As a founder of the Hispanic Democratic Organization - and the commissioner of the city's Streets and Sanitation department - Al Sanchez was allegedly counted on by Richard M. Daley's inner circle to bring the Hispanic vote to the polls in exchange for city jobs.
As a deputy working under Sanchez, Dennis Katalinic testified on Monday in Sanchez's federal trial that he was counted on to bring white ethnics to the polls in exchange for city jobs. Because there weren't enough jobs to go around, the competition - all to the good for the mayor - was fierce.
"Katalinic said he sometimes sidestepped asking former Streets and Sanitation boss Al Sanchez to help him get members of his political organization hired and instead went straight to [Mayor Daley's] Intergovernmental Affairs Office," the Sun-Times reports.
"Honestly, because I was in competition with different groups, and his group was one of the ones I was in competition with," Katalinic said.
Katalinic's testimony came on the last day of the prosecution's case. The defense could wrap up its case as early as Wednesday.
Prosecutors also put a witness on the stand said to be a victim of the politically tainted City Hall hiring scheme. Benita Mangrum testified that she has been specifically trained to install traffic signals, yet couldn't get a job in the Bureau of Electricity.
"[T]he department really had no interest in Mangrum or anyone else who had no political connections and had done no campaign work, according to another trial witness who took the stand Monday," the Tribune reports. "Hugh Donlan, the electric bureau's personnel liaison, said applicants such as Mangrum were wasting their time.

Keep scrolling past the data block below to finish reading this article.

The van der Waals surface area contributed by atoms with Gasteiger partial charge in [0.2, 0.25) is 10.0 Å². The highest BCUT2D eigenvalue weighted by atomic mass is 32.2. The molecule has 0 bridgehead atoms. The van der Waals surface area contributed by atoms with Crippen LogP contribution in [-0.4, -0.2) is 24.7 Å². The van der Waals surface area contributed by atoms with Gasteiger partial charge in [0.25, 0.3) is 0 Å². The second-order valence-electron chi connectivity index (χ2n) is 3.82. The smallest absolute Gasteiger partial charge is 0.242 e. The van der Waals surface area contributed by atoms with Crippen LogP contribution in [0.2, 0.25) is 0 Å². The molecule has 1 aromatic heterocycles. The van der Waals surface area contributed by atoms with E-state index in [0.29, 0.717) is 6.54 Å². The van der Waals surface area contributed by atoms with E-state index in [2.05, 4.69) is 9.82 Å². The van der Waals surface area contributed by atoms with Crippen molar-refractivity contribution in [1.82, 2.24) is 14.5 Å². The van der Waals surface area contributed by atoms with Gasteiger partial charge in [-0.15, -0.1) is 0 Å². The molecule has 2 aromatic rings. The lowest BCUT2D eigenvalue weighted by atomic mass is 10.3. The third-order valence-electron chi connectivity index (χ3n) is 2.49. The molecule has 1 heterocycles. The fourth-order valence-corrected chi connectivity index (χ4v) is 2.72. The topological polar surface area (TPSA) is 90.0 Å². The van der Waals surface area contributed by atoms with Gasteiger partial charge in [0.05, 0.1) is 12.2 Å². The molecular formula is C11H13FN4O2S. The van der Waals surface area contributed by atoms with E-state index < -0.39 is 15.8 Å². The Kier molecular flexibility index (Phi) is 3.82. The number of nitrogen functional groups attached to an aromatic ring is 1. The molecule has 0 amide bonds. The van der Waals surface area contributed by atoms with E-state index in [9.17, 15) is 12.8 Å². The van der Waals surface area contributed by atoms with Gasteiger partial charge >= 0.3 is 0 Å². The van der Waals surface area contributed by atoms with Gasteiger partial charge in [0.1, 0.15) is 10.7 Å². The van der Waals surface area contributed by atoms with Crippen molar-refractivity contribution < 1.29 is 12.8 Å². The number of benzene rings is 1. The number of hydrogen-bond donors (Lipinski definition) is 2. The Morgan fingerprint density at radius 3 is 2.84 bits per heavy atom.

"In fact, interviewers were told to not even fill out their rating forms. And if one was filled out by mistake, Donlan knew where to file it."
"I'd put it in the garbage," he said.
The defense will have a tough time arguing that the prosecution is merely criminalizing politics. Last year, the U.S. 7th Circuit Court of Appeals upheld the conviction of Robert Sorich, who ran the mayor's intergovernmental affairs department, saying he and his three co-defendants defrauded the people of Chicago by running 'an illegitimate shadow hiring scheme' out of City Hall. Last month, the U. S. Supreme Court refused to hear Sorich's final appeal.